It comes as the Western Australian government has agreed to sign up to a national hospitals plan after 18 months of wrangling with Canberra.
Premier Colin Barnett announced that his cabinet had agreed to the National Health Reform package and would sign it by Tuesday.
“That has been a very contentious issue for the last 18 months,” he told reporters.
The premier said that when the reform package was first announced under former prime minster Kevin Rudd, the proposal was for the states to lose one third of their GST revenue to fund it.
“Western Australia was the only state that stood out against that and we refused to sign that agreement.”
Mr Barnett said that since then other states had progressively pulled back from the deal and the reform was now being pursued on the basis of health care, not financial issues.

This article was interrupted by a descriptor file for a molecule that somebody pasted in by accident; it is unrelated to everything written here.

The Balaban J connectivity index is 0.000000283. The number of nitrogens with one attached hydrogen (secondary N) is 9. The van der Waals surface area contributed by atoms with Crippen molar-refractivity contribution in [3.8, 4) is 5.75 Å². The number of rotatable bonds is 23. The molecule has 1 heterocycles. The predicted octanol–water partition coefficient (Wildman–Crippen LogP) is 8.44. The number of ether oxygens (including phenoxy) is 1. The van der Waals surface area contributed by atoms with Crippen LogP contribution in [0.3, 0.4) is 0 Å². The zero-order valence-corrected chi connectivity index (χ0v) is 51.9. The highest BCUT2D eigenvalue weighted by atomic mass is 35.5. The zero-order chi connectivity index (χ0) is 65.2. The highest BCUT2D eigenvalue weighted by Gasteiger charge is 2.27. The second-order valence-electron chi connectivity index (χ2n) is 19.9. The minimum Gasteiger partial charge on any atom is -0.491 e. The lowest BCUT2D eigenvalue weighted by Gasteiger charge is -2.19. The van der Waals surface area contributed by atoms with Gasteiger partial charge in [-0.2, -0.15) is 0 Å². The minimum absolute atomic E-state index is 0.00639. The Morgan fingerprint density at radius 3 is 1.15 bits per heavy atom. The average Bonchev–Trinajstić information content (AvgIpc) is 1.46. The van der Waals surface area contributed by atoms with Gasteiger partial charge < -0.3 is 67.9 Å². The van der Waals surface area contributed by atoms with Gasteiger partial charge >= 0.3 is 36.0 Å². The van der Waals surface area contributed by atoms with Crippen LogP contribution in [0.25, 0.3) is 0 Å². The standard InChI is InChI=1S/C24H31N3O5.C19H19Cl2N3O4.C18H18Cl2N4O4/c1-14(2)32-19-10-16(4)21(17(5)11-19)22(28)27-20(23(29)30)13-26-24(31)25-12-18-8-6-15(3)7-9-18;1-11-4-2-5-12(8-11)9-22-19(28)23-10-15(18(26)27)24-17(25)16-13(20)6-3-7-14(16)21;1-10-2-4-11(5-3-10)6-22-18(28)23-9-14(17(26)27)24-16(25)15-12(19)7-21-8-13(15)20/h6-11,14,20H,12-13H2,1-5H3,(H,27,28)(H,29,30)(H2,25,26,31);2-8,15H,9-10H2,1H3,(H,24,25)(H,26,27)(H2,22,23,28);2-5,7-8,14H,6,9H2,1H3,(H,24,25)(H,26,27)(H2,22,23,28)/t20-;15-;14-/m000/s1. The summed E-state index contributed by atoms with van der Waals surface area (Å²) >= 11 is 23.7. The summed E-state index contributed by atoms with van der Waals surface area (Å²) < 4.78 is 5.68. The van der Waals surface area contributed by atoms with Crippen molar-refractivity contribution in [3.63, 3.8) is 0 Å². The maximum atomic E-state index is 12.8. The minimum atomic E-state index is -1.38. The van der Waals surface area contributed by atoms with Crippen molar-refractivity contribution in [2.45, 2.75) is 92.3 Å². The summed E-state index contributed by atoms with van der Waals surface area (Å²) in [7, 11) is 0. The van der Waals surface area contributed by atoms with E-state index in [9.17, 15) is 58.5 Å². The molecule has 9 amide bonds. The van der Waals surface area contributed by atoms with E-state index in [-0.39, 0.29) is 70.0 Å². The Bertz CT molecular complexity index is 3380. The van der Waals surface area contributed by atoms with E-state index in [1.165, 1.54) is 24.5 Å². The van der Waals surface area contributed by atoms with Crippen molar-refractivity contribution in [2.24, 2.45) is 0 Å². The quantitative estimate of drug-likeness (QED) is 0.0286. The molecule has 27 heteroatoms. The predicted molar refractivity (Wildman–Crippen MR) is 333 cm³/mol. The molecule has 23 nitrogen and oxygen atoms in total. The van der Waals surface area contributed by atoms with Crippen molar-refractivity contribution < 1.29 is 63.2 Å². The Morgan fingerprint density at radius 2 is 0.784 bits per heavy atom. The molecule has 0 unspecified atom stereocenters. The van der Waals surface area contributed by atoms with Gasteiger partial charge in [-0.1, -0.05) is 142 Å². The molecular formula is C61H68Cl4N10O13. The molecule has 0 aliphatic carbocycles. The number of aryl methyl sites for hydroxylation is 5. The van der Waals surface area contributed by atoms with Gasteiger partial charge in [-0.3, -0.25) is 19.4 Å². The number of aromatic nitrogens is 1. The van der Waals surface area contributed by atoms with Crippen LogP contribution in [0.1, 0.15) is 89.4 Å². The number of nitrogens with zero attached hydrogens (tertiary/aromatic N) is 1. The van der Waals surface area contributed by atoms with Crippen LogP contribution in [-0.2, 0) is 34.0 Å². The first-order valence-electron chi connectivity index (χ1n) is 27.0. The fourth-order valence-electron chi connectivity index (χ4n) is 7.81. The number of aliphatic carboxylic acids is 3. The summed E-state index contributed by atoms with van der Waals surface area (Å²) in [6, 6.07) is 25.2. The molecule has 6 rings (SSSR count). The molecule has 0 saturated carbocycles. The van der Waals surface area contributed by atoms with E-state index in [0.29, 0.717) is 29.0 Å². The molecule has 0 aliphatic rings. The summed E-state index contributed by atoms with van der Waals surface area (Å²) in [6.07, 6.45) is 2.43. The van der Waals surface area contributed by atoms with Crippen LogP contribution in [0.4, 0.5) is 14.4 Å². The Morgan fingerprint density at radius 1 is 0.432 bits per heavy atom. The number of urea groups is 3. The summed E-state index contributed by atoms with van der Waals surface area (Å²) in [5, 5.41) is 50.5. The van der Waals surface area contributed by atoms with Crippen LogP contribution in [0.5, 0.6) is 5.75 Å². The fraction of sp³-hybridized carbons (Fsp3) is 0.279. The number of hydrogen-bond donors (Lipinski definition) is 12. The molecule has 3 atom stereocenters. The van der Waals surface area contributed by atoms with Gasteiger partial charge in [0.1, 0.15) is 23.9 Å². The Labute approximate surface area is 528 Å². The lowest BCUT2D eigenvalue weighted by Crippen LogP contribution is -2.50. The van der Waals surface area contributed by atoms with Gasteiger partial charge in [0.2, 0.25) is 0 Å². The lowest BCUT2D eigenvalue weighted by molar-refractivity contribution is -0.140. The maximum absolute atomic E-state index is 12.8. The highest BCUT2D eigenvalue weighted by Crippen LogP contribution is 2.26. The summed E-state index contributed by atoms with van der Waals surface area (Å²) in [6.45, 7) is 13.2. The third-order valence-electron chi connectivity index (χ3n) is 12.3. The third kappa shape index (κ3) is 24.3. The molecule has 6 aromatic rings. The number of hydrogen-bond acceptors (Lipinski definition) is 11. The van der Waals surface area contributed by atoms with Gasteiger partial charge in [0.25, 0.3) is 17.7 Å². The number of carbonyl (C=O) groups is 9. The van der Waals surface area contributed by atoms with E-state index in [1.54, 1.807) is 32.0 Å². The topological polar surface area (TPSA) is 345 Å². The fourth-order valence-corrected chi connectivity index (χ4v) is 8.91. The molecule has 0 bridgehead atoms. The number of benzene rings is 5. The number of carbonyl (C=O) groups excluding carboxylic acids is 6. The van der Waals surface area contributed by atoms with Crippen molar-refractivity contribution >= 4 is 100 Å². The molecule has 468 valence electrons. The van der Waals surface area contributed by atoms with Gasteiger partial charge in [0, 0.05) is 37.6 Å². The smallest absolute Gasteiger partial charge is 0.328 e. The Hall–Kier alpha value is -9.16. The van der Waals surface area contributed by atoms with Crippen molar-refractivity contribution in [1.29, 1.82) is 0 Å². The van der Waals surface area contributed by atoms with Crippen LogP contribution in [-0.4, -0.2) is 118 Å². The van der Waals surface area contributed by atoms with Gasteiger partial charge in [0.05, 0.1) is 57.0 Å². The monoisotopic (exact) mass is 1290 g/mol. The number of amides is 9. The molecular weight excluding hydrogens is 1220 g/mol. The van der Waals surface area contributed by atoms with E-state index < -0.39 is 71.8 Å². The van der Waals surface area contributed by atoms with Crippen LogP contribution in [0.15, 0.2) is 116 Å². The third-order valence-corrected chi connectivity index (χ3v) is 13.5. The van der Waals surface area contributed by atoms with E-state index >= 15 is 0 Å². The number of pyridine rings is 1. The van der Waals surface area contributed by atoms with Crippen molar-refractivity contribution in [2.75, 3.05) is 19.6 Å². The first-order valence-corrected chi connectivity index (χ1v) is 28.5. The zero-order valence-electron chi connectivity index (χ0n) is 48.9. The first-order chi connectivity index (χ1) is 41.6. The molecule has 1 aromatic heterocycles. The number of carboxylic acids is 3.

“Western Australia will retain its GST and we will control all state government funding going into the pool arrangement,” the premier said.
Mr Barnett said his government saw merit in pooling federal and state funding to improve hospital care across Australia, but still had concerns about the planned size of the federal bureaucracy under the proposed plan and some primary health care issues.
He said that if the WA government did not sign, the state would have to risk losing future, and perhaps even existing, commonwealth funding to support its hospitals.
WA Health Minister Kim Hames said the federal government had “given enormous ground”, allowing the WA government to sign the deal.
He said a model put forward by the Victorian government to set up separate funds to be managed by the states had finally been agreed to by the federal government and that helped broker the deal.